Hey there, time traveller!
This article was published 23/11/2011 (2007 days ago), so information in it may no longer be current.
Teenage sex is in the air.
The subject was all over the media recently when a much-hyped Glee episode called The First Time ended with both a straight and gay couple in bed intent on consummating their sexual awakening. Parent groups were outraged and slammed the popular TV musical comedy for celebrating children having sex.
Tonight, two Winnipeg stages will present the story of a pair of strong-willed teenagers who fall madly, deeply in love despite parental disapproval and see their whirlwind affair end badly with adolescent suicide.
Any Shakesperienced theatre-goer will immediately recognize the famous plot of Romeo + Juliet, which opens tonight at the Royal Manitoba Theatre Centre, but it also describes the story of Spring Awakening, the multi-Tony Award-winning musical about teenage sexuality getting its local première courtesy of Winnipeg Studio Theatre at the nearby RMTC Warehouse.
Lea Michel, whose character Rachel Barry was one of the high school students getting intimate on Glee, was also the original 14-year-old Wendl in Spring Awakening.
"There are so many similarities between the two shows," says Kayla Gordon, director of Spring Awakening. "One is a classic and the other is a very contemporary look at a lot of the same themes, oppressed love. Both are set in different times but are still appropriate for today."
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Spring Awakening is based on Frank Wedekind's oft-banned and scandalous 1891 expressionist drama that was so offensive to Victorian sensibilities it was not staged until 1906.
The explicit story of angst-riddled, sexually confused youngsters in late-19th-century Germany was labelled pornographic by New York City officials, who couldn't block the American debut of Spring Awakening, which lasted one matinee performance. In 2006 the 100-year-old tale was partnered with an edgy alt-rock score by composer Duncan Sheik and lyricist Steven Sater to make a successful Broadway musical, which won eight Tony Awards.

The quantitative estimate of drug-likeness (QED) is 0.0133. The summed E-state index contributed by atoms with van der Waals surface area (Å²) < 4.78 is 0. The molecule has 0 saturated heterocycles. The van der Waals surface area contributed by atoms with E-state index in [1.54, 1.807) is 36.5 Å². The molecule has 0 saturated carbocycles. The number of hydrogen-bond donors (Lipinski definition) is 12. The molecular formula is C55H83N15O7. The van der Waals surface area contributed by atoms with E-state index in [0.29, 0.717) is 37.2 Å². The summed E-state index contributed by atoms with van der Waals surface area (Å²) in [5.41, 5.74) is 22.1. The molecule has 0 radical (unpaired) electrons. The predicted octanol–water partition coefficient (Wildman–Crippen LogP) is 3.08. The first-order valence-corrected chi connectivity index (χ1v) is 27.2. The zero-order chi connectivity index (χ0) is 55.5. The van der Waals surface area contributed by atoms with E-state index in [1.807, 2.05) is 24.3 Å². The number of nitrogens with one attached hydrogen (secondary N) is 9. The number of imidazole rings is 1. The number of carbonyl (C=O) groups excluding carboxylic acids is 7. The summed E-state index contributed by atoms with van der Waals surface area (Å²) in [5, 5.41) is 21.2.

Kayla Gordon grabbed the production rights when they became available for the fledgling Winnipeg Studio Theatre, which has produced such fringe festival hits as Hersteria, Altar Boyz and The 25th Annual Putnam County Spelling Bee. Spring Awakening is the troupe's first foray outside the protective cocoon of the fringe brand and into the more competitive regular theatre season.
"I'm drawn to shows with young people," says Gordon, who also directs the independent production. "The pool of talent in this city is incredible."
Spring Awakening revolves around Wendl, a pretty, sheltered 14-year-old girl, and Melchior, the fearless object of her attention, who must deal with their raging hormones without any education from their repressed teachers and parents. The two engage in a love affair with disastrous consequences. Along the way they and their friends deal with masturbation, pregnancy, abortion and homosexuality.
To prepare her young cast for the sexual content, Gordon had them participate in several exercises, including contact improv, in which the performers explored touching and being comfortable with each other. Apparently contact improv puts them in some of the same awkward positions as Spring Awakening.
"It was very important for us to bond because the subject matter is so sensitive," says Winnipeg's Samantha Hill, who plays Wendl. "We explored physical closeness."
She had never worked with Jeremy Walmsley, who is cast as Melchior, but both knew they would have to quickly create trust and boundaries.
"It's never not awkward at first, but we're actors," says Hill, a University of Alberta graduate. "It's not sexy to be making out with someone who is not your partner and everyone is watching. If you are open and available, it will be fine. I'm not Samantha kissing Jeremy, I'm Wendl kissing Melchior."
Both much-sought-after performers agreed that the first kiss is the most embarrassing and unnerving, mostly because neither is sure how far the other will go.
"I like to see it as a real relationship," says Walmsley, originally from Neepawa. "The first kiss is always awkward."
Although she is playing a schoolchild of 14, the 24-year-old Hill had no trouble getting into the head of Wendl, who is on the cusp of womanhood but kept in ignorance of what is happening to her.
"Fourteen is not as far away from 24 as I would like," says Hill, who has been cast in August: Osage County at RMTC Warehouse next March. "Sometimes I still feel like an adolescent trying to find my way. I have enough perspective on what I was going through at 14 to relate with it."
Walmsley, 22, was equally familiar with the headspace.